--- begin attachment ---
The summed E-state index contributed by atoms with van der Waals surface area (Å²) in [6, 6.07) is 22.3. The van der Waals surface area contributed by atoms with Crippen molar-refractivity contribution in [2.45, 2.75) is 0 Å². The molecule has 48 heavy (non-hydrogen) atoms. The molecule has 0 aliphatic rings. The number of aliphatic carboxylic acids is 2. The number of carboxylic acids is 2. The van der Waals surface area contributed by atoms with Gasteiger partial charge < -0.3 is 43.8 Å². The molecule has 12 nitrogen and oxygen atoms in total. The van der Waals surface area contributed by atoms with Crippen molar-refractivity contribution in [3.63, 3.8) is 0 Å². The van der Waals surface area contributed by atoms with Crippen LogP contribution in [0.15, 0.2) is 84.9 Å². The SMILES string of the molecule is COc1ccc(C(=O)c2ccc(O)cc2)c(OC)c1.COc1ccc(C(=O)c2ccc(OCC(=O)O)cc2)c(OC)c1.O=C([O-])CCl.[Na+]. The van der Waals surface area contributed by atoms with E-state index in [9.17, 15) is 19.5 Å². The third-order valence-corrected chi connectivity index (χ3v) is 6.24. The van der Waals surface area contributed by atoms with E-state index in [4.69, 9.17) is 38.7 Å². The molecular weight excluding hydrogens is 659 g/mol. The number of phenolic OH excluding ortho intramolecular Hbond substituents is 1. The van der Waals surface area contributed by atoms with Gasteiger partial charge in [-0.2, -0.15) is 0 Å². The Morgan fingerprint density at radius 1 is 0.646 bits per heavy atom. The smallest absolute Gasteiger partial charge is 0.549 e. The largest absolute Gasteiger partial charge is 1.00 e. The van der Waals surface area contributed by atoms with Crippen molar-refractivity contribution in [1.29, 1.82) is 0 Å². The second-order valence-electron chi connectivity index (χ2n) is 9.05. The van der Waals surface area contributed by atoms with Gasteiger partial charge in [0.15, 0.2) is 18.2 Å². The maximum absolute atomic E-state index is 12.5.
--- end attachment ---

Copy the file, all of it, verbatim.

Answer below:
The summed E-state index contributed by atoms with van der Waals surface area (Å²) in [6, 6.07) is 22.3. The van der Waals surface area contributed by atoms with Crippen molar-refractivity contribution in [2.45, 2.75) is 0 Å². The molecule has 48 heavy (non-hydrogen) atoms. The molecule has 0 aliphatic rings. The number of aliphatic carboxylic acids is 2. The number of carboxylic acids is 2. The van der Waals surface area contributed by atoms with Gasteiger partial charge < -0.3 is 43.8 Å². The molecule has 12 nitrogen and oxygen atoms in total. The van der Waals surface area contributed by atoms with Crippen molar-refractivity contribution in [3.63, 3.8) is 0 Å². The van der Waals surface area contributed by atoms with Crippen LogP contribution in [0.15, 0.2) is 84.9 Å². The SMILES string of the molecule is COc1ccc(C(=O)c2ccc(O)cc2)c(OC)c1.COc1ccc(C(=O)c2ccc(OCC(=O)O)cc2)c(OC)c1.O=C([O-])CCl.[Na+]. The van der Waals surface area contributed by atoms with E-state index in [9.17, 15) is 19.5 Å². The third-order valence-corrected chi connectivity index (χ3v) is 6.24. The van der Waals surface area contributed by atoms with E-state index in [4.69, 9.17) is 38.7 Å². The molecular weight excluding hydrogens is 659 g/mol. The number of phenolic OH excluding ortho intramolecular Hbond substituents is 1. The van der Waals surface area contributed by atoms with Gasteiger partial charge in [-0.2, -0.15) is 0 Å². The Morgan fingerprint density at radius 1 is 0.646 bits per heavy atom. The smallest absolute Gasteiger partial charge is 0.549 e. The largest absolute Gasteiger partial charge is 1.00 e. The van der Waals surface area contributed by atoms with Crippen molar-refractivity contribution in [1.29, 1.82) is 0 Å². The second-order valence-electron chi connectivity index (χ2n) is 9.05. The van der Waals surface area contributed by atoms with Gasteiger partial charge in [0.15, 0.2) is 18.2 Å². The maximum absolute atomic E-state index is 12.5.